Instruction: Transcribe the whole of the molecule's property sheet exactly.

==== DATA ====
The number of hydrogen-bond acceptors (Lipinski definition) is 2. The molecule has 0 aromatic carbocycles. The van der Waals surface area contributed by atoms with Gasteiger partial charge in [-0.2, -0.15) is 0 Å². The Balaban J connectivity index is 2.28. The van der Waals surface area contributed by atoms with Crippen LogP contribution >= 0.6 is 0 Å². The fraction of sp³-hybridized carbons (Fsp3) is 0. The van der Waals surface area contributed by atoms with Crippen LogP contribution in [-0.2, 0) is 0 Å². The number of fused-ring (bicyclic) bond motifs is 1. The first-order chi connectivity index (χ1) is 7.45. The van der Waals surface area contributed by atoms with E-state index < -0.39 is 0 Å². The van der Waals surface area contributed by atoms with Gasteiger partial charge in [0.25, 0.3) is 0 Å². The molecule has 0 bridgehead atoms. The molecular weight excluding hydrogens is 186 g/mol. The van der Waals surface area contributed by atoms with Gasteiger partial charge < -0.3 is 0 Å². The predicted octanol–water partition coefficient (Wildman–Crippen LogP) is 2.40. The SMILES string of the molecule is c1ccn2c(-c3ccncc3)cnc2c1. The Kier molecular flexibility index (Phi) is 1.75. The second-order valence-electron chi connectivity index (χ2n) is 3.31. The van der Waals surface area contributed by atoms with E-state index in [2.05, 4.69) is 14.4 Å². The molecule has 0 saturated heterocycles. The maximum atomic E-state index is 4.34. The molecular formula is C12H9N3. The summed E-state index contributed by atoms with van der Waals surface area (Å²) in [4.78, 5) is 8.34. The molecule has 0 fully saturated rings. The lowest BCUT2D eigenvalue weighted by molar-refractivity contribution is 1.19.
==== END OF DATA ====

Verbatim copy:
The number of hydrogen-bond acceptors (Lipinski definition) is 2. The molecule has 0 aromatic carbocycles. The van der Waals surface area contributed by atoms with Gasteiger partial charge in [-0.2, -0.15) is 0 Å². The Balaban J connectivity index is 2.28. The van der Waals surface area contributed by atoms with Crippen LogP contribution >= 0.6 is 0 Å². The fraction of sp³-hybridized carbons (Fsp3) is 0. The van der Waals surface area contributed by atoms with Crippen LogP contribution in [-0.2, 0) is 0 Å². The number of fused-ring (bicyclic) bond motifs is 1. The first-order chi connectivity index (χ1) is 7.45. The van der Waals surface area contributed by atoms with E-state index < -0.39 is 0 Å². The van der Waals surface area contributed by atoms with Gasteiger partial charge in [0.25, 0.3) is 0 Å². The molecule has 0 bridgehead atoms. The molecular weight excluding hydrogens is 186 g/mol. The van der Waals surface area contributed by atoms with Gasteiger partial charge < -0.3 is 0 Å². The predicted octanol–water partition coefficient (Wildman–Crippen LogP) is 2.40. The SMILES string of the molecule is c1ccn2c(-c3ccncc3)cnc2c1. The Kier molecular flexibility index (Phi) is 1.75. The second-order valence-electron chi connectivity index (χ2n) is 3.31. The van der Waals surface area contributed by atoms with E-state index in [2.05, 4.69) is 14.4 Å². The molecule has 0 saturated heterocycles. The maximum atomic E-state index is 4.34. The molecular formula is C12H9N3. The summed E-state index contributed by atoms with van der Waals surface area (Å²) in [4.78, 5) is 8.34. The molecule has 0 fully saturated rings. The lowest BCUT2D eigenvalue weighted by molar-refractivity contribution is 1.19.